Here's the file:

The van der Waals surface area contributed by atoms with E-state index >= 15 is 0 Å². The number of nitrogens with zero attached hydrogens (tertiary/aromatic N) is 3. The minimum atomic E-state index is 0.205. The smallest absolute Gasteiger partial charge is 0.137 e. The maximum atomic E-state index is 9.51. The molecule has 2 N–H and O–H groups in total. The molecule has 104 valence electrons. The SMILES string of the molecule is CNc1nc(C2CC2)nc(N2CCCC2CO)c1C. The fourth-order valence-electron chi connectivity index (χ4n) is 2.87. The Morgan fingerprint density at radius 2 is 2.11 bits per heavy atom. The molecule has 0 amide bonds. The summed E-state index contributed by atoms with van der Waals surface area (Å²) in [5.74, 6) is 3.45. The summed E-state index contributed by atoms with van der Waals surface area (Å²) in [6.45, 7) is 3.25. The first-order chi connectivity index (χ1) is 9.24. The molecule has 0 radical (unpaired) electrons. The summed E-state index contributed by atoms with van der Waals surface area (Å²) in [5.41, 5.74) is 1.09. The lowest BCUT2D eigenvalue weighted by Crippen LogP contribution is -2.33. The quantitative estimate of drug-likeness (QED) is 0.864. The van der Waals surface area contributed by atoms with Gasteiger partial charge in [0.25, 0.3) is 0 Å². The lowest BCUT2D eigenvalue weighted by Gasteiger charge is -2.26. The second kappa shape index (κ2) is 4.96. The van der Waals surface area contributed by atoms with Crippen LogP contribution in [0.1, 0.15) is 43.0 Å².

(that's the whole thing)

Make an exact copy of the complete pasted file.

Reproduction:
The van der Waals surface area contributed by atoms with E-state index >= 15 is 0 Å². The number of nitrogens with zero attached hydrogens (tertiary/aromatic N) is 3. The minimum atomic E-state index is 0.205. The smallest absolute Gasteiger partial charge is 0.137 e. The maximum atomic E-state index is 9.51. The molecule has 2 N–H and O–H groups in total. The molecule has 104 valence electrons. The SMILES string of the molecule is CNc1nc(C2CC2)nc(N2CCCC2CO)c1C. The fourth-order valence-electron chi connectivity index (χ4n) is 2.87. The Morgan fingerprint density at radius 2 is 2.11 bits per heavy atom. The molecule has 0 amide bonds. The summed E-state index contributed by atoms with van der Waals surface area (Å²) in [5.74, 6) is 3.45. The summed E-state index contributed by atoms with van der Waals surface area (Å²) in [6.45, 7) is 3.25. The first-order chi connectivity index (χ1) is 9.24. The molecule has 0 radical (unpaired) electrons. The summed E-state index contributed by atoms with van der Waals surface area (Å²) in [5.41, 5.74) is 1.09. The lowest BCUT2D eigenvalue weighted by Crippen LogP contribution is -2.33. The quantitative estimate of drug-likeness (QED) is 0.864. The van der Waals surface area contributed by atoms with Gasteiger partial charge in [0.25, 0.3) is 0 Å². The lowest BCUT2D eigenvalue weighted by Gasteiger charge is -2.26. The second kappa shape index (κ2) is 4.96. The van der Waals surface area contributed by atoms with Crippen LogP contribution in [0.1, 0.15) is 43.0 Å².